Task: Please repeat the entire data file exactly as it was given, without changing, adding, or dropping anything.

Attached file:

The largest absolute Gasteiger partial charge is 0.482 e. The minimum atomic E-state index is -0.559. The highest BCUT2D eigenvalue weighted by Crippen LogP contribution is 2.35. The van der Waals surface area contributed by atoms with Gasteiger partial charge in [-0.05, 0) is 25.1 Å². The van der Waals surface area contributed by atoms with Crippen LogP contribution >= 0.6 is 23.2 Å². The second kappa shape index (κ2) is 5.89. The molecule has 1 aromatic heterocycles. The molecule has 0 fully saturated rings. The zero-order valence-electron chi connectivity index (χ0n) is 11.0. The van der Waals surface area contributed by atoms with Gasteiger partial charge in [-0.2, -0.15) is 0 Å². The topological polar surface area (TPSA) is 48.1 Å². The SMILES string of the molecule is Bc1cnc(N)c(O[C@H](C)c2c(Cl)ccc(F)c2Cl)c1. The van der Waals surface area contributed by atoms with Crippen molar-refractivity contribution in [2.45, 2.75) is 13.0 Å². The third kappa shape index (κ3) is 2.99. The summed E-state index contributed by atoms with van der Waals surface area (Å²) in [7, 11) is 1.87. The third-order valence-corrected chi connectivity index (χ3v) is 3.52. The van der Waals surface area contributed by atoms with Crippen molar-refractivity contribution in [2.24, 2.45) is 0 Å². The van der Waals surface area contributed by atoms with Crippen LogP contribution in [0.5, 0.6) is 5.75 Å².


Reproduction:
The largest absolute Gasteiger partial charge is 0.482 e. The minimum atomic E-state index is -0.559. The highest BCUT2D eigenvalue weighted by Crippen LogP contribution is 2.35. The van der Waals surface area contributed by atoms with Gasteiger partial charge in [-0.05, 0) is 25.1 Å². The van der Waals surface area contributed by atoms with Crippen LogP contribution >= 0.6 is 23.2 Å². The second kappa shape index (κ2) is 5.89. The molecule has 1 aromatic heterocycles. The molecule has 0 fully saturated rings. The zero-order valence-electron chi connectivity index (χ0n) is 11.0. The van der Waals surface area contributed by atoms with Gasteiger partial charge in [-0.2, -0.15) is 0 Å². The topological polar surface area (TPSA) is 48.1 Å². The SMILES string of the molecule is Bc1cnc(N)c(O[C@H](C)c2c(Cl)ccc(F)c2Cl)c1. The van der Waals surface area contributed by atoms with Crippen molar-refractivity contribution in [2.45, 2.75) is 13.0 Å². The third kappa shape index (κ3) is 2.99. The summed E-state index contributed by atoms with van der Waals surface area (Å²) in [7, 11) is 1.87. The third-order valence-corrected chi connectivity index (χ3v) is 3.52. The van der Waals surface area contributed by atoms with Crippen molar-refractivity contribution in [2.24, 2.45) is 0 Å². The van der Waals surface area contributed by atoms with Crippen LogP contribution in [0.5, 0.6) is 5.75 Å².